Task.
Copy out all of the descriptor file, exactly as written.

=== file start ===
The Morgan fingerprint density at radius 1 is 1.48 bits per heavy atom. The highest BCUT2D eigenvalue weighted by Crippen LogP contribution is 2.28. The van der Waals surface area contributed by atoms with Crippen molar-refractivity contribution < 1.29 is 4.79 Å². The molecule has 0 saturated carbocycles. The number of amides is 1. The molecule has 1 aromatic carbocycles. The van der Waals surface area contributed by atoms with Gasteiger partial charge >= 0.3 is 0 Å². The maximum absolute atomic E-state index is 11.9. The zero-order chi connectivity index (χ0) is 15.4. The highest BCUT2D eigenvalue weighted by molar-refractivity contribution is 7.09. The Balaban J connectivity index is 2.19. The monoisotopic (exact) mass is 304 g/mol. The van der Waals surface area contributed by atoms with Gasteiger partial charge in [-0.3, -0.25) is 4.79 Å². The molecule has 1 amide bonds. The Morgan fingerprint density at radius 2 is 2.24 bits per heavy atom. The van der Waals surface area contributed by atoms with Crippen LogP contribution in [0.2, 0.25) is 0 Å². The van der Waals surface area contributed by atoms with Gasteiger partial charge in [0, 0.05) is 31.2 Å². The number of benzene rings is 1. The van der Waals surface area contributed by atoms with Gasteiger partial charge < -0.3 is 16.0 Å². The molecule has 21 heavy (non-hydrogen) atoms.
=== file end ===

The Morgan fingerprint density at radius 1 is 1.48 bits per heavy atom. The highest BCUT2D eigenvalue weighted by Crippen LogP contribution is 2.28. The van der Waals surface area contributed by atoms with Crippen molar-refractivity contribution < 1.29 is 4.79 Å². The molecule has 0 saturated carbocycles. The number of amides is 1. The molecule has 1 aromatic carbocycles. The van der Waals surface area contributed by atoms with Gasteiger partial charge >= 0.3 is 0 Å². The maximum absolute atomic E-state index is 11.9. The zero-order chi connectivity index (χ0) is 15.4. The highest BCUT2D eigenvalue weighted by molar-refractivity contribution is 7.09. The Balaban J connectivity index is 2.19. The monoisotopic (exact) mass is 304 g/mol. The van der Waals surface area contributed by atoms with Gasteiger partial charge in [-0.3, -0.25) is 4.79 Å². The molecule has 1 amide bonds. The Morgan fingerprint density at radius 2 is 2.24 bits per heavy atom. The van der Waals surface area contributed by atoms with Crippen LogP contribution in [0.2, 0.25) is 0 Å². The van der Waals surface area contributed by atoms with Gasteiger partial charge in [0, 0.05) is 31.2 Å². The number of benzene rings is 1. The van der Waals surface area contributed by atoms with Gasteiger partial charge < -0.3 is 16.0 Å². The molecule has 21 heavy (non-hydrogen) atoms.